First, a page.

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Arduino Ethernet Shield 2: Real time clock from Ntc server

Real time clock from NTP server

This example shows you how to use the UDP (User Datagram Protocol) communication to get the real time clock from Network Time Protocol (NTP) server.
NTP is the protocol used to synchronize the clocks of computers and of electronics devices connected on internet with a margin of 10 milliseconds and
an accuracy of 200 microseconds in optimal conditions.

Hardware

  • Arduino board
  • Arduino Ethernet Shield 2

Circuit

Image
Mount your Ethenet shield 2 on an Arduino board and connect it to the network using the Ethernet cable.

Code

The first operation of this sketch is to include the "SPI.h", "Ethernet2.h" and "EthernetUdp2.h" libraries and to indicate the MAC address of the Shield.
Also it is defined the local port for udp communication.
In the setup function is initialized the Serial communication and the UDP.
Instead in the loop block is made the request to NTP server, after it is processed the answer and finally it is shown all on serial monitor.

The complete code and its detailed description are shown down.

Note:
You need the "SPI.h", "Ethernet2.h" and "EthernetUdp2.h" libraries to use this sketch and you need to change the network settings in the sketch to correspond to your network.

/*

 Udp NTP Client

 Get the time from a Network Time Protocol (NTP) time server
 Demonstrates use of UDP sendPacket and ReceivePacket
 For more on NTP time servers and the messages needed to communicate with them,
 see http://en.wikipedia.org/wiki/Network_Time_Protocol

 created 4 Sep 2010
 by Michael Margolis
 modified 9 Apr 2012
 by Tom Igoe

 This code is in the public domain.

 */
#include <SPI.h>
#include <Ethernet2.h>
#include <EthernetUdp2.h>

// Enter a MAC address for your controller below.
// Newer Ethernet shields have a MAC address printed on a sticker on the shield
byte mac[] = {
  0xDE, 0xAD, 0xBE, 0xEF, 0xFE, 0xED
};

unsigned int localPort = 8888;       // local port to listen for UDP packets

char timeServer[] = "time.nist.gov"; // time.nist.gov NTP server

const int NTP_PACKET_SIZE = 48; // NTP time stamp is in the first 48 bytes of the message

byte packetBuffer[ NTP_PACKET_SIZE]; //buffer to hold incoming and outgoing packets

// A UDP instance to let us send and receive packets over UDP
EthernetUDP Udp;

void setup()
{
  // Open serial communications and wait for port to open:
  Serial.begin(9600);
  while (!Serial) {
    ; // wait for serial port to connect. Needed for Leonardo only
  }


  // start Ethernet and UDP
  if (Ethernet.begin(mac) == 0) {
    Serial.println("Failed to configure Ethernet using DHCP");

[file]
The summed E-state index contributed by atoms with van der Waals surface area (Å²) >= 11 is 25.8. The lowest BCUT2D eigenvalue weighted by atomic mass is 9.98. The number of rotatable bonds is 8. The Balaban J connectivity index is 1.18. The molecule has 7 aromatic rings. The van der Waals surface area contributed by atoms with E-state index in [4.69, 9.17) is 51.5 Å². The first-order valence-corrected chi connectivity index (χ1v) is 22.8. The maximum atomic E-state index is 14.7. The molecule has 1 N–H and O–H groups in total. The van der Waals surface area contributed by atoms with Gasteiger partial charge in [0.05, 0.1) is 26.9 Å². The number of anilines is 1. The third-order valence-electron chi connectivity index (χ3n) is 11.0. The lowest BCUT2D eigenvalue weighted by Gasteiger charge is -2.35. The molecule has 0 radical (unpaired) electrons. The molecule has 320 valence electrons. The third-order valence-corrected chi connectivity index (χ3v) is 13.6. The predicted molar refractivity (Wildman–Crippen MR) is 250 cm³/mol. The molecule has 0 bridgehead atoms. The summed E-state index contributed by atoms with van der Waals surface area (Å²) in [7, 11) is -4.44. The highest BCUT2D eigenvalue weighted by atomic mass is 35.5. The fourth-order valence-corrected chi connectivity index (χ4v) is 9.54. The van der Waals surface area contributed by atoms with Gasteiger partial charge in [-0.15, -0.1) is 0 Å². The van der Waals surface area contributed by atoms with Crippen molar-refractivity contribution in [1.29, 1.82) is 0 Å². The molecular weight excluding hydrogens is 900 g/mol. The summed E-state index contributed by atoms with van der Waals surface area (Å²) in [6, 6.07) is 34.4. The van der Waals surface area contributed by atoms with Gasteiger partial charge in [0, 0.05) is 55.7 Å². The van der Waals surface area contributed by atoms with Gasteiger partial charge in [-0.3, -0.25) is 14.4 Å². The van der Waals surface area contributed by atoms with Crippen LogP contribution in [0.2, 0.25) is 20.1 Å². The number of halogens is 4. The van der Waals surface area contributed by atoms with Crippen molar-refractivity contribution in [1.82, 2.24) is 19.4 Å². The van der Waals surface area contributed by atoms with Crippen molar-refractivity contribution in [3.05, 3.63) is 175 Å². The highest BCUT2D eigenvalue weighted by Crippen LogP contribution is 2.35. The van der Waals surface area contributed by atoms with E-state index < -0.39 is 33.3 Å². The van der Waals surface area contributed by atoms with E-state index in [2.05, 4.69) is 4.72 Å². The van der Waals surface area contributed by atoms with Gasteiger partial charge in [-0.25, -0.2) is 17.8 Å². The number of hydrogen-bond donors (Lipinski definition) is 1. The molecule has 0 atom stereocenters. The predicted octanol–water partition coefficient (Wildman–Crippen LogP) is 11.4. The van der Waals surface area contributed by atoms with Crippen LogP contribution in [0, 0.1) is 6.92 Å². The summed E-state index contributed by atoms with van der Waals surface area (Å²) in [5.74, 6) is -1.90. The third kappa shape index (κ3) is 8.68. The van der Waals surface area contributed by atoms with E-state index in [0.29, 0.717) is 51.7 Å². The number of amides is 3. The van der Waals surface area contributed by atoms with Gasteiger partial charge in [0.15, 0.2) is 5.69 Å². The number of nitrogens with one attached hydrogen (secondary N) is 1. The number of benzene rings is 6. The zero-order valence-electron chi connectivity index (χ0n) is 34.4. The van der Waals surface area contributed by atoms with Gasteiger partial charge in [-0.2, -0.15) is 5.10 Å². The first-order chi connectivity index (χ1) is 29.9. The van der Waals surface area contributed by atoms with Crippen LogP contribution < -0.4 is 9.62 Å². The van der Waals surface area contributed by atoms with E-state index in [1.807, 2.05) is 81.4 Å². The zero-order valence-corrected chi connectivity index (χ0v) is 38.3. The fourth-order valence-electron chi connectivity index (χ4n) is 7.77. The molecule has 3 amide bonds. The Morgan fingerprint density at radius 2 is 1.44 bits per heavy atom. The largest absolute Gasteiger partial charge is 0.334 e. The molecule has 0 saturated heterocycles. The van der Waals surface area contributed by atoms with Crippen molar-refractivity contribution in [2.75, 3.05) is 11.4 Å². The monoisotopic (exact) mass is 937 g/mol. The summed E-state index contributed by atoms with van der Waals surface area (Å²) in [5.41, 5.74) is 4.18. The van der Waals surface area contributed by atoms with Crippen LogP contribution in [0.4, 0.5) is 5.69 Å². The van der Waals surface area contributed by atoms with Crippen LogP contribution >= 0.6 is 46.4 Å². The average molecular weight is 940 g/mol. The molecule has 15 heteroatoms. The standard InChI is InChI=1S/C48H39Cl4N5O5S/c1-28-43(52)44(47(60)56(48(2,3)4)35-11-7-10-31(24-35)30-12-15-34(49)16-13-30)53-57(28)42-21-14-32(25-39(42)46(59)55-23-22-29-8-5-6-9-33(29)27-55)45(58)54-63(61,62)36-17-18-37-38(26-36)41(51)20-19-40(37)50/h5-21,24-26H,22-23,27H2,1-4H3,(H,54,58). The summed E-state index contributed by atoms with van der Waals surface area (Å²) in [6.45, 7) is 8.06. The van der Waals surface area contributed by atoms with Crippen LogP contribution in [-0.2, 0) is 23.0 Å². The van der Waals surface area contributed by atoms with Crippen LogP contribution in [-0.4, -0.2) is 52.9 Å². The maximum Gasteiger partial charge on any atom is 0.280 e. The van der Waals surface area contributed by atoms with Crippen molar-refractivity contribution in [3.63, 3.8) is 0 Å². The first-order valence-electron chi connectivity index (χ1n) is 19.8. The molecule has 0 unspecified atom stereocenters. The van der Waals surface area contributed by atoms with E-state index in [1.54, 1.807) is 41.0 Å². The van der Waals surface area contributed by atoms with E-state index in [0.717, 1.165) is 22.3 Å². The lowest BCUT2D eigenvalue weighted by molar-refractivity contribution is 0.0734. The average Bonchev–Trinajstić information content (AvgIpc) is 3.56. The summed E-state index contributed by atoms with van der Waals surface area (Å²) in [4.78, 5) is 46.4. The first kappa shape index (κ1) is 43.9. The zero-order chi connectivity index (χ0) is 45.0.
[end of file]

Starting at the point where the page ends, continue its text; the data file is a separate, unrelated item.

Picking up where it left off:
// no point in carrying on, so do nothing forevermore:
    for (;;)
      ;
  }
  Udp.begin(localPort);
}

void loop()
{
  sendNTPpacket(timeServer); // send an NTP packet to a time server

  // wait to see if a reply is available
  delay(1000);
  if ( Udp.parsePacket() ) {
    // We've received a packet, read the data from it
    Udp.read(packetBuffer, NTP_PACKET_SIZE); // read the packet into the buffer

    //the timestamp starts at byte 40 of the received packet and is four bytes,
    // or two words, long. First, esxtract the two words:

    unsigned long highWord = word(packetBuffer[40], packetBuffer[41]);
    unsigned long lowWord = word(packetBuffer[42], packetBuffer[43]);
    // combine the four bytes (two words) into a long integer
    // this is NTP time (seconds since Jan 1 1900):
    unsigned long secsSince1900 = highWord << 16 | lowWord;
    Serial.print("Seconds since Jan 1 1900 = " );
    Serial.println(secsSince1900);

    // now convert NTP time into everyday time:
    Serial.print("Unix time = ");
    // Unix time starts on Jan 1 1970. In seconds, that's 2208988800:
    const unsigned long seventyYears = 2208988800UL;
    // subtract seventy years:
    unsigned long epoch = secsSince1900 - seventyYears;
    // print Unix time:
    Serial.println(epoch);


    // print the hour, minute and second:
    Serial.print("The UTC time is ");       // UTC is the time at Greenwich Meridian (GMT)
    Serial.print((epoch  % 86400L) / 3600); // print the hour (86400 equals secs per day)
    Serial.print(':');
    if ( ((epoch % 3600) / 60) < 10 ) {
      // In the first 10 minutes of each hour, we'll want a leading '0'
      Serial.print('0');
    }
    Serial.print((epoch  % 3600) / 60); // print the minute (3600 equals secs per minute)
    Serial.print(':');
    if ( (epoch % 60) < 10 ) {
      // In the first 10 seconds of each minute, we'll want a leading '0'
      Serial.print('0');
    }
    Serial.println(epoch % 60); // print the second
  }
  // wait ten seconds before asking for the time again
  delay(10000);
}

// send an NTP request to the time server at the given address
unsigned long sendNTPpacket(char* address)
{
  // set all bytes in the buffer to 0
  memset(packetBuffer, 0, NTP_PACKET_SIZE);
  // Initialize values needed to form NTP request
  // (see URL above for details on the packets)
  packetBuffer[0] = 0b11100011;   // LI, Version, Mode
  packetBuffer[1] = 0;     // Stratum, or type of clock
  packetBuffer[2] = 6;     // Polling Interval
  packetBuffer[3] = 0xEC;  // Peer Clock Precision
  // 8 bytes of zero for Root Delay & Root Dispersion
  packetBuffer[12]  = 49;
  packetBuffer[13]  = 0x4E;
  packetBuffer[14]  = 49;
  packetBuffer[15]  = 52;

  // all NTP fields have been given values, now
  // you can send a packet requesting a timestamp:
  Udp.beginPacket(address, 123); //NTP requests are to port 123
  Udp.write(packetBuffer, NTP_PACKET_SIZE);
  Udp.endPacket();
}